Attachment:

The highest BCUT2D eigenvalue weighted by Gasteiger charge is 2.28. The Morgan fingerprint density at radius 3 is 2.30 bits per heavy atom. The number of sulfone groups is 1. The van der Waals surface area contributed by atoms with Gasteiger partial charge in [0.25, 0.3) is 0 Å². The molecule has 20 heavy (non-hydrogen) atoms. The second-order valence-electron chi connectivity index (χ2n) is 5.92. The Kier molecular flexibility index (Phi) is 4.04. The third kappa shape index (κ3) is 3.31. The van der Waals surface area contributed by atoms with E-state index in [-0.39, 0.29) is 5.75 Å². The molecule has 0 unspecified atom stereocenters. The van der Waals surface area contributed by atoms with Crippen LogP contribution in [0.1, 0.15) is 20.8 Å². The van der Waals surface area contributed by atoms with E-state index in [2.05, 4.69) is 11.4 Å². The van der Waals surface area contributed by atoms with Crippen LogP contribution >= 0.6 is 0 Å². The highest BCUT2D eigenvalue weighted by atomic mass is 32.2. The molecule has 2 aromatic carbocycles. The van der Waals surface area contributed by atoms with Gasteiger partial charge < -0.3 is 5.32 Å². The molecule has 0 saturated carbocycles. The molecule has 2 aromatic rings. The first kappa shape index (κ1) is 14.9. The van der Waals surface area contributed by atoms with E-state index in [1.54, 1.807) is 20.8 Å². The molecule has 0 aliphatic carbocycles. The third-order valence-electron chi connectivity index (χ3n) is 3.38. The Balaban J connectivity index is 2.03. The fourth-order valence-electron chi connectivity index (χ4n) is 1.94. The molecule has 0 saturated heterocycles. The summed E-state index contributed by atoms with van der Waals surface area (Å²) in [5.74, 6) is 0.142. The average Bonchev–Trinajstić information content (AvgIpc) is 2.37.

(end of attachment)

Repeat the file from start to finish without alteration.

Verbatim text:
The highest BCUT2D eigenvalue weighted by Gasteiger charge is 2.28. The Morgan fingerprint density at radius 3 is 2.30 bits per heavy atom. The number of sulfone groups is 1. The van der Waals surface area contributed by atoms with Gasteiger partial charge in [0.25, 0.3) is 0 Å². The molecule has 20 heavy (non-hydrogen) atoms. The second-order valence-electron chi connectivity index (χ2n) is 5.92. The Kier molecular flexibility index (Phi) is 4.04. The third kappa shape index (κ3) is 3.31. The van der Waals surface area contributed by atoms with E-state index in [-0.39, 0.29) is 5.75 Å². The molecule has 0 unspecified atom stereocenters. The van der Waals surface area contributed by atoms with Crippen LogP contribution in [0.1, 0.15) is 20.8 Å². The van der Waals surface area contributed by atoms with E-state index in [2.05, 4.69) is 11.4 Å². The van der Waals surface area contributed by atoms with Crippen LogP contribution >= 0.6 is 0 Å². The highest BCUT2D eigenvalue weighted by atomic mass is 32.2. The molecule has 2 aromatic carbocycles. The van der Waals surface area contributed by atoms with Gasteiger partial charge < -0.3 is 5.32 Å². The molecule has 0 saturated carbocycles. The molecule has 2 aromatic rings. The first kappa shape index (κ1) is 14.9. The van der Waals surface area contributed by atoms with E-state index in [1.54, 1.807) is 20.8 Å². The molecule has 0 aliphatic carbocycles. The third-order valence-electron chi connectivity index (χ3n) is 3.38. The Balaban J connectivity index is 2.03. The fourth-order valence-electron chi connectivity index (χ4n) is 1.94. The molecule has 0 saturated heterocycles. The summed E-state index contributed by atoms with van der Waals surface area (Å²) in [5.74, 6) is 0.142. The average Bonchev–Trinajstić information content (AvgIpc) is 2.37.